In October 2008, the California and Del Norte County Departments of Public Health, along with other state and federal agencies, produced an investigation report regarding the local outbreak of campylobacter and its association with raw milk.

Arecommendation in that report was to survey all other California dairies in the state to find out if there were other cow-sharing programs, and consider measures to prevent future outbreaks. That report also included a recommendation to “continue public education efforts regarding health risk associated with consuming unpasteurized milk and unpasteurized milk products.”

One of the authors of that document was Dr. Amy Karon, an epidemic intelligence service officer with the Centers for Disease Control and Prevention. She is also named on a letter sent to survey candidates as the main person to contact with questions about the study being conducted in Del Norte.

Karon did not comment on the research survey, and referred all questions to the California Department of Public Health’s public affairs office.

The letter sent to former cow-share members states that the county health department is working with the state to conduct this research. But local health officials have said they haven’t had any involvement.

Del Norte County Public Health Officer Dr. Thomas Martinelli, who co-authored the October campylobacter report with Karon, said he only learned about the survey last week through an email.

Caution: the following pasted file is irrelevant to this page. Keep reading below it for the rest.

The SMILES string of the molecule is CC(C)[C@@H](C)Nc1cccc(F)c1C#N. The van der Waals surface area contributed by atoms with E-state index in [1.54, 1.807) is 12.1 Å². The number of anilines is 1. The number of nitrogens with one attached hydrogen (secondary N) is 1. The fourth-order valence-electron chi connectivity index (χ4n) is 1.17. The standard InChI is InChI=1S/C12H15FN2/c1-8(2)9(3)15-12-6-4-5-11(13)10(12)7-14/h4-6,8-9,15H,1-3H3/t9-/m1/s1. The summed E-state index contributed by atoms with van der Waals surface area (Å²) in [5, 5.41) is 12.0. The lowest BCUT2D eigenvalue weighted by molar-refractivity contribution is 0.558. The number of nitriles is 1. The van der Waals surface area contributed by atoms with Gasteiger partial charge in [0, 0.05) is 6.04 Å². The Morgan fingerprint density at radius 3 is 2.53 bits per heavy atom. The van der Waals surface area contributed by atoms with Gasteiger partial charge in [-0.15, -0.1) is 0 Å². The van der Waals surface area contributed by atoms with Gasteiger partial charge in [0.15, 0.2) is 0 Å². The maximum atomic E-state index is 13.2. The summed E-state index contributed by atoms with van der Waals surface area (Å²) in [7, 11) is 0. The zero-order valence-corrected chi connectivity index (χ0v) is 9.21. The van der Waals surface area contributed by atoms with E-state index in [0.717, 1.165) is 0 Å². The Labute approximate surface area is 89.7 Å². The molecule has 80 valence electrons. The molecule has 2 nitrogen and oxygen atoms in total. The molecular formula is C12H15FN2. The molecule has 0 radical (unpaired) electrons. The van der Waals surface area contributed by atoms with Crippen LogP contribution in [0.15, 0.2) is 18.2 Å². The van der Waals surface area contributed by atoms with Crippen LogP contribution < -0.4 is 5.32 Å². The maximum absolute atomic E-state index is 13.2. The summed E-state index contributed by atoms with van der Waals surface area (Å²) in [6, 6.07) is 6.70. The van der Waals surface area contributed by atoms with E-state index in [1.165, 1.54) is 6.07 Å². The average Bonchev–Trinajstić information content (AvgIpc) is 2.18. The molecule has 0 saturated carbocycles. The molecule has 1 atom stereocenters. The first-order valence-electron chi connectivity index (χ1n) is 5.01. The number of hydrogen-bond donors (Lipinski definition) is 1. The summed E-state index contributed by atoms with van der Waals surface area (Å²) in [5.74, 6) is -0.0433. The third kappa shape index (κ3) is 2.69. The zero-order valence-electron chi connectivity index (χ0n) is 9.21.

“They’re just wanting to get the information about the attitudes of people in Del Norte County about raw milk,” Martinelli said. “I think they’re just trying to get a little idea of the psyche of people who would put themselves in the position of drinking raw milk when there are obvious dangers.”

A number of people who were involved in Alexandre’s cow-share program have already received phone calls from researchers. The questions, they say, are general and tend to revolve around whether people know the various dangers associated with with consuming unpasteurized milk.

Sarah Valley, of Crescent City, was one of the people who was interviewed recently as a part of the survey. She was a member of the local cow-share program before it shut down, and she said she was not one of the people who became ill during the campylobacter outbreak.

Valley said she hasn’t been able to find another source for raw milk since the Alexandre’s discontinued their operation and is a loyal proponent of the product.

“It’s just a better whole food,” she said. “You haven’t killed all the enzymes and all the probiotics.”

Even though she participated in the survey, Valley said she didn’t really trust that it was objective, saying it seemed like the interviewers “had their own agendas” and were trying to “get their own answers.”

“They just want to tell you a list of all the things that could be a problem with raw milk, and asked if I would still drink it,” she said. “I told them, ‘Yes I would.’”